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The first element is perhaps ultimately of imitative origin, although compare earlier quab n.1 Compare also quaw n., and a large number of synonyms of quagmire with a first element of similar form, in use in the 16th and 17th centuries (see earlier quallmire The precise relationship of these to each other is not clear: all, or most, may be independent attempts to express the same idea (quake v.)

N.E.D. (1902 ) gives the pronunciation as (kwæ·gməiəɹ) /ˈkwægmaɪə(r)/ , as do the 19th-cent. dictionaries. All editions of D. Jones Eng. Pronouncing Dict. up to the 14th (1988) give this as the main pronunciation and that with the rounded vowel of bog as an alternative. In the U.S., pronunciation with the vowel of bog is given as an alternative in Webster's New Internat. Dict. Eng. Lang. (1934) and subsequent dictionaries.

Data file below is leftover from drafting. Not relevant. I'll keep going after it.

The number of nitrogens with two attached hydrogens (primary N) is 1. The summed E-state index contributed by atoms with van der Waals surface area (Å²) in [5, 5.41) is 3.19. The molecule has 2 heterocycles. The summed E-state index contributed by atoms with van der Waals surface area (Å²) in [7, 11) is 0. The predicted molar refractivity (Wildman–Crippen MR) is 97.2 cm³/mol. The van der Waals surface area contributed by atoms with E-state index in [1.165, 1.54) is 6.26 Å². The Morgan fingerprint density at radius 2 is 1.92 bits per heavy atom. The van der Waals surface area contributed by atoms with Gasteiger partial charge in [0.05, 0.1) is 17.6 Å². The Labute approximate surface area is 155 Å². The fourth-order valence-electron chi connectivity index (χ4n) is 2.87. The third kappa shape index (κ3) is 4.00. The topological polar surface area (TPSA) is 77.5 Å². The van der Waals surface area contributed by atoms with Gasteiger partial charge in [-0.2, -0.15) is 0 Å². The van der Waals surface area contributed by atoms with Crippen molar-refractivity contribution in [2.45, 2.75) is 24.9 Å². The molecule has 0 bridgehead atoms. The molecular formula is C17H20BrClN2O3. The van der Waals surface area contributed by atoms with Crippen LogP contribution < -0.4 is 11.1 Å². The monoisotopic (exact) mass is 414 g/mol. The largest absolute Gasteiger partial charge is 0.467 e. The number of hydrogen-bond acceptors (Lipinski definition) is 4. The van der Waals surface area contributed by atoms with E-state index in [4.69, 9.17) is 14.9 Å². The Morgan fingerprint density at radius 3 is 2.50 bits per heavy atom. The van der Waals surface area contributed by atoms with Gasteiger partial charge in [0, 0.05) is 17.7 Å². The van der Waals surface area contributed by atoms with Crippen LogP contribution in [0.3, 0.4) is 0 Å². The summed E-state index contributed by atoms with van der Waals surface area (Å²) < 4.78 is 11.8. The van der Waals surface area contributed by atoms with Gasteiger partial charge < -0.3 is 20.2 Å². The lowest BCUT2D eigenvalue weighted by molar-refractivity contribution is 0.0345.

• 1: soft miry land that shakes or yields under the foot
  • 2: a difficult, precarious, or entrapping position : predicament


  • Water infused earth or a bog. Solid ground may turn to quagmire following substantial rainfall.
  • A tactical defense made when defending a territory close to a river. Defenders would dig channels for the river to run in & turn the land into a quagmire.